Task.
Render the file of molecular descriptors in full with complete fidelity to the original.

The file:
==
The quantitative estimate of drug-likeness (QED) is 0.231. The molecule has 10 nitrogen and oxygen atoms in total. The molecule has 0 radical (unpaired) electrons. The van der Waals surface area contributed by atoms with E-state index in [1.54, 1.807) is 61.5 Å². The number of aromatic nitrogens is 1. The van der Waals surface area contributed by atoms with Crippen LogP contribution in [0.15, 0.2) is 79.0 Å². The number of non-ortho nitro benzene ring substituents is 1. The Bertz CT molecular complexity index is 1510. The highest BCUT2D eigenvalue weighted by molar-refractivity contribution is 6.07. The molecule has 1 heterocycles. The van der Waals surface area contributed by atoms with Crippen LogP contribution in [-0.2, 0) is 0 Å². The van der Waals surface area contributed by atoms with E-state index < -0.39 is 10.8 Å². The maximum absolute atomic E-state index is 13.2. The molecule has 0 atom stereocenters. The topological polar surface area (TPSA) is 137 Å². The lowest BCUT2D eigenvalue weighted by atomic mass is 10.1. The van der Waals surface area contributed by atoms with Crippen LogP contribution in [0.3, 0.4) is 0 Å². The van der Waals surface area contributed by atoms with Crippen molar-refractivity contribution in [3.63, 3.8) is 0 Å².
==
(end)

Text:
The quantitative estimate of drug-likeness (QED) is 0.231. The molecule has 10 nitrogen and oxygen atoms in total. The molecule has 0 radical (unpaired) electrons. The van der Waals surface area contributed by atoms with E-state index in [1.54, 1.807) is 61.5 Å². The number of aromatic nitrogens is 1. The van der Waals surface area contributed by atoms with Crippen LogP contribution in [0.15, 0.2) is 79.0 Å². The number of non-ortho nitro benzene ring substituents is 1. The Bertz CT molecular complexity index is 1510. The highest BCUT2D eigenvalue weighted by molar-refractivity contribution is 6.07. The molecule has 1 heterocycles. The van der Waals surface area contributed by atoms with Crippen LogP contribution in [-0.2, 0) is 0 Å². The van der Waals surface area contributed by atoms with E-state index < -0.39 is 10.8 Å². The maximum absolute atomic E-state index is 13.2. The molecule has 0 atom stereocenters. The topological polar surface area (TPSA) is 137 Å². The lowest BCUT2D eigenvalue weighted by atomic mass is 10.1. The van der Waals surface area contributed by atoms with Crippen LogP contribution in [0.3, 0.4) is 0 Å². The van der Waals surface area contributed by atoms with Crippen molar-refractivity contribution in [3.63, 3.8) is 0 Å².